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ERIC Number: ED261310
Record Type: Non-Journal
Publication Date: 1985-Mar
Pages: 11
Abstractor: N/A
Reference Count: N/A
Caregiving for Dementia in Family Members: Caregiving Burden and Prospects for Effective Intervention.
Maiden, Robert J.; And Others
Caring for a family member with dementia is a major source of stress for the caregiver. To assess the impact of caring for an impaired family member and to evaluate the effectiveness of intervention programs, 34 caregivers of relatives with dementia completed an amended form of the Philadelphia Geriatric Center's Caregiver Survey and two psychosocial measures assessing depression and social mastery. The Caregiver Survey assessed family history, the impaired person's problems, caregiving, social support, caregiver characteristics, and caregiver goals. Results of the survey indicated that the key factor affecting level of caregiver depression was the level of cognitive impairment in the care receiver. Depressed caregivers were characterized as being socially isolated and unassertive while nondepressed caregivers were more likely to be employed, to have paid help, and to participate in support groups. Although high social mastery caregivers were more likely to report being able to assess the care receiver's needs, handle caregiving problems, and participate in other activities, they were also more likely to be caring for a distant relative rather than a parent or spouse. These results suggest that caring for an impaired close relative clearly increases one's feelings of stress and burden and decreases one's feelings of mastery. These findings further suggest that intervention strategies should involve aggressive case management, counseling, and supportive therapy. (BL)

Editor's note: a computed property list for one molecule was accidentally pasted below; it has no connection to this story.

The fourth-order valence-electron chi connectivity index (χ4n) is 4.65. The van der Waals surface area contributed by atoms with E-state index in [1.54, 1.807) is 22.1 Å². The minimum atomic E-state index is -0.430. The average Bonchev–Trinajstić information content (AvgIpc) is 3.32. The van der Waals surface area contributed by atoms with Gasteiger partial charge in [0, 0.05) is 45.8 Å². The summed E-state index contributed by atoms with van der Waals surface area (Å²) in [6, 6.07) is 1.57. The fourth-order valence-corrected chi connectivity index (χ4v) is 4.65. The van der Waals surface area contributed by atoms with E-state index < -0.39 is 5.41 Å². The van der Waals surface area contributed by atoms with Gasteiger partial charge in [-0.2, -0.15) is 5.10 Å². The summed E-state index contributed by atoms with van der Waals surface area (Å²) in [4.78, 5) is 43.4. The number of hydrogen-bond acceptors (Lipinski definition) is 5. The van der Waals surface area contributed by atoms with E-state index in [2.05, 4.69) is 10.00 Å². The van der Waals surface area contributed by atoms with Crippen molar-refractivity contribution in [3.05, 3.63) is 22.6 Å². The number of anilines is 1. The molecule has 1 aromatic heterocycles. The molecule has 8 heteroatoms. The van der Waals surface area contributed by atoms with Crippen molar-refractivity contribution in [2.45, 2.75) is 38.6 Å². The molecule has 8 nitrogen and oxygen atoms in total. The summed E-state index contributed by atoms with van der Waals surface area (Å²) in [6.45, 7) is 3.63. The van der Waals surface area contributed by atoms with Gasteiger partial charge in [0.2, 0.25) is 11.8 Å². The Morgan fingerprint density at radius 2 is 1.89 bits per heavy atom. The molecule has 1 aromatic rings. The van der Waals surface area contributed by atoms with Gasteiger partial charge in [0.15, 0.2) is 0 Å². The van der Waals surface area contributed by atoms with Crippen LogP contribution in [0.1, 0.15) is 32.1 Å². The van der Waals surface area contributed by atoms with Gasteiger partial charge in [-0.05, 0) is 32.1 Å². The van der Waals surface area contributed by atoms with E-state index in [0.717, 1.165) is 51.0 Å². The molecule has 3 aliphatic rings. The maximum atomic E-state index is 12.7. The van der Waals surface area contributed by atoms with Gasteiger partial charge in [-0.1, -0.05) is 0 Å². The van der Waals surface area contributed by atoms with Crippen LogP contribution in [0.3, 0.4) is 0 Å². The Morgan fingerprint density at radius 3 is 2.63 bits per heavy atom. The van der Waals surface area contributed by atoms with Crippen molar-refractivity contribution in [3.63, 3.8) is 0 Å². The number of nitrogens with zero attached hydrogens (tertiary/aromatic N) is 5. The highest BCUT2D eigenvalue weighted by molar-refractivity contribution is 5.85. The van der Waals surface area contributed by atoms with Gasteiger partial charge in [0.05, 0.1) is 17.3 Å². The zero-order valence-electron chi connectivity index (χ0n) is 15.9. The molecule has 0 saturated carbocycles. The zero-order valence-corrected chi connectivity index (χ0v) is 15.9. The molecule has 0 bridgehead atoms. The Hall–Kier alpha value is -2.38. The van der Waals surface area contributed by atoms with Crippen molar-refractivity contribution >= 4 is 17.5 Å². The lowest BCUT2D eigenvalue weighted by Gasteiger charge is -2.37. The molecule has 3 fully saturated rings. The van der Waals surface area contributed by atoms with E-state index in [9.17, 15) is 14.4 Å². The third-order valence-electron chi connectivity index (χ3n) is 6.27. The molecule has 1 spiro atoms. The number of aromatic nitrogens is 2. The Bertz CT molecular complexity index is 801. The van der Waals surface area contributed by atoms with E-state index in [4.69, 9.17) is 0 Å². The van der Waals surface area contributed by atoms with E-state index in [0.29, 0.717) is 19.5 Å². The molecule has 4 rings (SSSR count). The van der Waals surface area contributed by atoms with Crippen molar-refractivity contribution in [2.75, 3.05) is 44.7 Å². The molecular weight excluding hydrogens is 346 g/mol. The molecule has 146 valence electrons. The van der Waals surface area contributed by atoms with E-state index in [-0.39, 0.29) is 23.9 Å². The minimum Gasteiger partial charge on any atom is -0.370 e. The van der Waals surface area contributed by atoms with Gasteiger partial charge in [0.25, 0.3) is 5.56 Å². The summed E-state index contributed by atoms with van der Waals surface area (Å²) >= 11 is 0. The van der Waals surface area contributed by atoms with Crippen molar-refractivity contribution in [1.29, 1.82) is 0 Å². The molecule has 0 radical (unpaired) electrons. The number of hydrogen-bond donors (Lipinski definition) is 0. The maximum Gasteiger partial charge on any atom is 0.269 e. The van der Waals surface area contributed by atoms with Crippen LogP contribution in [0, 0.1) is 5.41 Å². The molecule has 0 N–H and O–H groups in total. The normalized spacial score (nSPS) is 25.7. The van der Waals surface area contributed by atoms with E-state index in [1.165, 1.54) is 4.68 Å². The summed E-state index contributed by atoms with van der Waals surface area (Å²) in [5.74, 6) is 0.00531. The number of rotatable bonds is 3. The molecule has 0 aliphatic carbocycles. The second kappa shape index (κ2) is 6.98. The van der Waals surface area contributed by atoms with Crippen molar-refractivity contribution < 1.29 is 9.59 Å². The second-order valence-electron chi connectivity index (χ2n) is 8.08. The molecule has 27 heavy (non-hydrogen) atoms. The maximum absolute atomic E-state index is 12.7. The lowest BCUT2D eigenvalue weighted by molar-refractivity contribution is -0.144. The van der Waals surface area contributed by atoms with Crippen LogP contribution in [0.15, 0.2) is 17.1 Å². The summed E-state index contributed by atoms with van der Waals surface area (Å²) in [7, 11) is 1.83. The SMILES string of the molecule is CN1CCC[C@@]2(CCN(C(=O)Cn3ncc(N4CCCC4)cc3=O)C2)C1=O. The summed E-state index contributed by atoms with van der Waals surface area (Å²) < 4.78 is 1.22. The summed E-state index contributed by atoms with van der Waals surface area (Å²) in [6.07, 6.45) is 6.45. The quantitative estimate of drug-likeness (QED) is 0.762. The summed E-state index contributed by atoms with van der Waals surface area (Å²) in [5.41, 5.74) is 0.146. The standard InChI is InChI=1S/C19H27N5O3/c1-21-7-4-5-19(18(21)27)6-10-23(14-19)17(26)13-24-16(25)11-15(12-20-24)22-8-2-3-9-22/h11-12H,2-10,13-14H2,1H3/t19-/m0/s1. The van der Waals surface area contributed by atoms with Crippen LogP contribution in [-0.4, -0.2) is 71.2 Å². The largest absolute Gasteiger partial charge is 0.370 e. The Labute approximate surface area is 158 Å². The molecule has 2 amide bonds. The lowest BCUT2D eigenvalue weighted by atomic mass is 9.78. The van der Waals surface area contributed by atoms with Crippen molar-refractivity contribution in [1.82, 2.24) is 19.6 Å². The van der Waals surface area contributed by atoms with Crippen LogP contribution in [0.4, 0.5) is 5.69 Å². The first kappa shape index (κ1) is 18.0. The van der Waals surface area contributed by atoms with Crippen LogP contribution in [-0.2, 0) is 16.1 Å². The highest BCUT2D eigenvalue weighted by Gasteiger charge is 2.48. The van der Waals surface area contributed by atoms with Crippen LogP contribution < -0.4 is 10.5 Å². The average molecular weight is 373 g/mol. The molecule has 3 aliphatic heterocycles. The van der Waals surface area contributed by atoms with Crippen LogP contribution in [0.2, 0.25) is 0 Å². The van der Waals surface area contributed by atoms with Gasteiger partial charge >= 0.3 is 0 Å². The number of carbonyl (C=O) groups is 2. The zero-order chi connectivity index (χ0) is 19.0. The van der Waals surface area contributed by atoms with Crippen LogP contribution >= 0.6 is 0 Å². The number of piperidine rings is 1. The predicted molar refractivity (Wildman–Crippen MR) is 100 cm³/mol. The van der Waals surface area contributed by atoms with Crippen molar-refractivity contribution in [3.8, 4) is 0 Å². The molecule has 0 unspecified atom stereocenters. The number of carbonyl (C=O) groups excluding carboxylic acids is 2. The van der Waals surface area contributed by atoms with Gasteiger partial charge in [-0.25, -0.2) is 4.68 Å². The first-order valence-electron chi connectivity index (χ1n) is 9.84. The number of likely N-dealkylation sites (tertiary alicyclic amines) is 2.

Publication Type: Reports - Research; Speeches/Meeting Papers
Education Level: N/A
Audience: N/A
Language: English
Sponsor: N/A
Authoring Institution: N/A